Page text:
I don't get downtown that regularly but when I do, I inevitably call into the newsagents near the clock tower. He stocks a few English-language newspapers and a small selection of English books. So pausing briefly in the chill wind yesterday I made the snap decision to choose Turkish Daily News over Today's Zaman. TDN is the oldest English language daily in Turkey with 46 years of publishing behind it. They recently published 'Gold Fever in Turkey', my article about the hypocrisy between gold consumption and mining in Turkey.
Once inside I browsed the books, while trying to keep my toddler from pulling everything off the shelves. He took a great liking to 'Galatasaray Destani' and insisted on trying to read three of them at once. I grabbed a book and headed to the counter where I paid, but only after having bought Newsweek too. With them under your hand at the counter, it's impossible to leave without picking one up, especially as you wait while the newsagent carefully puts a bookmark into the book you buy.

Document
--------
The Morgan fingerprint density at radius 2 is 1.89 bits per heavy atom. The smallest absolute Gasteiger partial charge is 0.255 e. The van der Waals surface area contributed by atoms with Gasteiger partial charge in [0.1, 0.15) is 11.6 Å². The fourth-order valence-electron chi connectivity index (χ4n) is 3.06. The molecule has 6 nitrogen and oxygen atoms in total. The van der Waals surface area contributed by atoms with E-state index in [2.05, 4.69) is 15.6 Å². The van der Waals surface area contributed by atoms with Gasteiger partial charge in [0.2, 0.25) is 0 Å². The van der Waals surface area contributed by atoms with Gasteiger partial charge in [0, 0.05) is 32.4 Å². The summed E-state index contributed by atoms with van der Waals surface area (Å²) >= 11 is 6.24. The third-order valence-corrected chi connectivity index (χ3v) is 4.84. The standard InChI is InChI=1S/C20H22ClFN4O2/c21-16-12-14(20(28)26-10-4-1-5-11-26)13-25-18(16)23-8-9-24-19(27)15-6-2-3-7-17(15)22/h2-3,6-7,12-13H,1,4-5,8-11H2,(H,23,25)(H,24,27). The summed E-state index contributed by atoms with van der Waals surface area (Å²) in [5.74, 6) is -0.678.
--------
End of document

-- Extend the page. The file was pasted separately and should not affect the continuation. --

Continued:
So after picking up the preschooler, waiting for DH to finish work, getting home, bringing in the laundry, lighting the fire, fixing the dinner, eating the dinner and making the tea, I finally got to look at the newspaper.
First thing that struck me was the top left corner 'Flat transition from page to big screen', a review of 'Love in the Time of Cholera'; I'm sure I read about that recently. Skimmed the main headline, 'Childhood not Child's Play'; they're always putting headlines about the social make up of the country, only last week there was a poll about the middle-class. Anyway I continued through the paper, skimming here, reading there until I got to David Judson's editorial about the paper's success since they moved their base to Istanbul last year. Half way down the first column I realise he's talking about Nov 20 being the day of their big move. Now very briefly the thought crosses my mind that they've published the editorial on the wrong day; Judson in the paragraph previous admits to publishing a photo of Imran Khan, who turned out not to be. But no, they couldn't make a mistake that big, could they?
No, they couldn't. It took me until page 14 but I finally figured out that I'm reading Tuesday's paper having bought it on Wednesday! Not only that but I had read Tuesday's paper online, hence why that review seemed so familiar. And when I looked at the bookmark the newsagent had given me, it had a calender from 2006 on the back! Talk about feeling the eejit!
So I may stick to reading the paper online from now on, though I can't resist the smell of newspaper ink and cannot quell the hope that one day I'll find a paper like the Irish Times in my local newsagent.